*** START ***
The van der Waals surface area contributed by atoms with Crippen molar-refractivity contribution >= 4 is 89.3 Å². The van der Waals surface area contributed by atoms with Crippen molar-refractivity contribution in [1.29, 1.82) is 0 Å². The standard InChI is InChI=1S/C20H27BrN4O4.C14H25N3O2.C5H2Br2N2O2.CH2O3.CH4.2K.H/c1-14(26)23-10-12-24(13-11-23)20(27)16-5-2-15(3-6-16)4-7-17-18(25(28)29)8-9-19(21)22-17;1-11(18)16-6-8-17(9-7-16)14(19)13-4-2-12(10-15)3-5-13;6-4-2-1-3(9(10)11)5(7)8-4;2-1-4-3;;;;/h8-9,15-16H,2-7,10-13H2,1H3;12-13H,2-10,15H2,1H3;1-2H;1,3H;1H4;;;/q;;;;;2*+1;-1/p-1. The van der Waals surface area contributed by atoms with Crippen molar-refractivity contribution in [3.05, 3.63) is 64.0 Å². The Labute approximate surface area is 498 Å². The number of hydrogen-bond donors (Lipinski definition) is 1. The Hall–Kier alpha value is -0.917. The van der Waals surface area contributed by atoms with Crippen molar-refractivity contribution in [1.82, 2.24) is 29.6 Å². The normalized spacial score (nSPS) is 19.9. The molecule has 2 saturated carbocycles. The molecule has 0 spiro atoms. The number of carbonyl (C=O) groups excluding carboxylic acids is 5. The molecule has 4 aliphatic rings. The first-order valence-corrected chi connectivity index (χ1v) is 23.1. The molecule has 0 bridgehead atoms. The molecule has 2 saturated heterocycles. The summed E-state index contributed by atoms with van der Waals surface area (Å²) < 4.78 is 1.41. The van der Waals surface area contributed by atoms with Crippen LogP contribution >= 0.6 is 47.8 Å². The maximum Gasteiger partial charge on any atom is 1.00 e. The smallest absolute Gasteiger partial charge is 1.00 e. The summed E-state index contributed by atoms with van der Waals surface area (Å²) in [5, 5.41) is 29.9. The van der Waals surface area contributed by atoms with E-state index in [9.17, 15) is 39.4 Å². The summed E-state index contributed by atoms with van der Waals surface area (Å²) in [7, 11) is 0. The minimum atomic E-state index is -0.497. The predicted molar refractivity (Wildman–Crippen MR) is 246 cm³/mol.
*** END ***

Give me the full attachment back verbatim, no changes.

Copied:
The van der Waals surface area contributed by atoms with Crippen molar-refractivity contribution >= 4 is 89.3 Å². The van der Waals surface area contributed by atoms with Crippen molar-refractivity contribution in [1.29, 1.82) is 0 Å². The standard InChI is InChI=1S/C20H27BrN4O4.C14H25N3O2.C5H2Br2N2O2.CH2O3.CH4.2K.H/c1-14(26)23-10-12-24(13-11-23)20(27)16-5-2-15(3-6-16)4-7-17-18(25(28)29)8-9-19(21)22-17;1-11(18)16-6-8-17(9-7-16)14(19)13-4-2-12(10-15)3-5-13;6-4-2-1-3(9(10)11)5(7)8-4;2-1-4-3;;;;/h8-9,15-16H,2-7,10-13H2,1H3;12-13H,2-10,15H2,1H3;1-2H;1,3H;1H4;;;/q;;;;;2*+1;-1/p-1. The van der Waals surface area contributed by atoms with Crippen molar-refractivity contribution in [3.05, 3.63) is 64.0 Å². The Labute approximate surface area is 498 Å². The number of hydrogen-bond donors (Lipinski definition) is 1. The Hall–Kier alpha value is -0.917. The van der Waals surface area contributed by atoms with Crippen molar-refractivity contribution in [1.82, 2.24) is 29.6 Å². The normalized spacial score (nSPS) is 19.9. The molecule has 2 saturated carbocycles. The molecule has 0 spiro atoms. The number of carbonyl (C=O) groups excluding carboxylic acids is 5. The molecule has 4 aliphatic rings. The first-order valence-corrected chi connectivity index (χ1v) is 23.1. The molecule has 0 bridgehead atoms. The molecule has 2 saturated heterocycles. The summed E-state index contributed by atoms with van der Waals surface area (Å²) < 4.78 is 1.41. The van der Waals surface area contributed by atoms with Crippen LogP contribution >= 0.6 is 47.8 Å². The maximum Gasteiger partial charge on any atom is 1.00 e. The smallest absolute Gasteiger partial charge is 1.00 e. The summed E-state index contributed by atoms with van der Waals surface area (Å²) in [5, 5.41) is 29.9. The van der Waals surface area contributed by atoms with E-state index in [9.17, 15) is 39.4 Å². The summed E-state index contributed by atoms with van der Waals surface area (Å²) in [7, 11) is 0. The minimum atomic E-state index is -0.497. The predicted molar refractivity (Wildman–Crippen MR) is 246 cm³/mol.